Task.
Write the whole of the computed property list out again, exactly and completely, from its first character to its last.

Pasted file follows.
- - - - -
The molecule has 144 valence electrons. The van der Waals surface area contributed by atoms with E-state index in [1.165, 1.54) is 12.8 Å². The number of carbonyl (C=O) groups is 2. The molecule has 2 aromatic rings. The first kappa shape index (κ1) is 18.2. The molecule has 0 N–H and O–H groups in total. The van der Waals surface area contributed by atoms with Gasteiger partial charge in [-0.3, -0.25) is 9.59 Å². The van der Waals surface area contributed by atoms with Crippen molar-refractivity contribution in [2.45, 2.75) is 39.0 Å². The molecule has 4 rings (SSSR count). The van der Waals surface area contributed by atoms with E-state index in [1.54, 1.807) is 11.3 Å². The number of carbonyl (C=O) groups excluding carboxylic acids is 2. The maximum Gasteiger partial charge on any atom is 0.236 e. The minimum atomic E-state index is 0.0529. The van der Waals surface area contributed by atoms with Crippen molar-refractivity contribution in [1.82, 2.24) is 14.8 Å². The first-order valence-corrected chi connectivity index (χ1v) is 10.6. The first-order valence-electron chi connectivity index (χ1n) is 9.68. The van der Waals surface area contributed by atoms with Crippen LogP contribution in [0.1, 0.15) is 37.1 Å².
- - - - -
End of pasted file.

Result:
The molecule has 144 valence electrons. The van der Waals surface area contributed by atoms with E-state index in [1.165, 1.54) is 12.8 Å². The number of carbonyl (C=O) groups is 2. The molecule has 2 aromatic rings. The first kappa shape index (κ1) is 18.2. The molecule has 0 N–H and O–H groups in total. The van der Waals surface area contributed by atoms with Gasteiger partial charge in [-0.3, -0.25) is 9.59 Å². The van der Waals surface area contributed by atoms with Crippen molar-refractivity contribution in [2.45, 2.75) is 39.0 Å². The molecule has 4 rings (SSSR count). The van der Waals surface area contributed by atoms with E-state index in [1.54, 1.807) is 11.3 Å². The number of carbonyl (C=O) groups excluding carboxylic acids is 2. The maximum Gasteiger partial charge on any atom is 0.236 e. The minimum atomic E-state index is 0.0529. The van der Waals surface area contributed by atoms with Crippen molar-refractivity contribution in [1.82, 2.24) is 14.8 Å². The first-order valence-corrected chi connectivity index (χ1v) is 10.6. The first-order valence-electron chi connectivity index (χ1n) is 9.68. The van der Waals surface area contributed by atoms with Crippen LogP contribution in [0.1, 0.15) is 37.1 Å².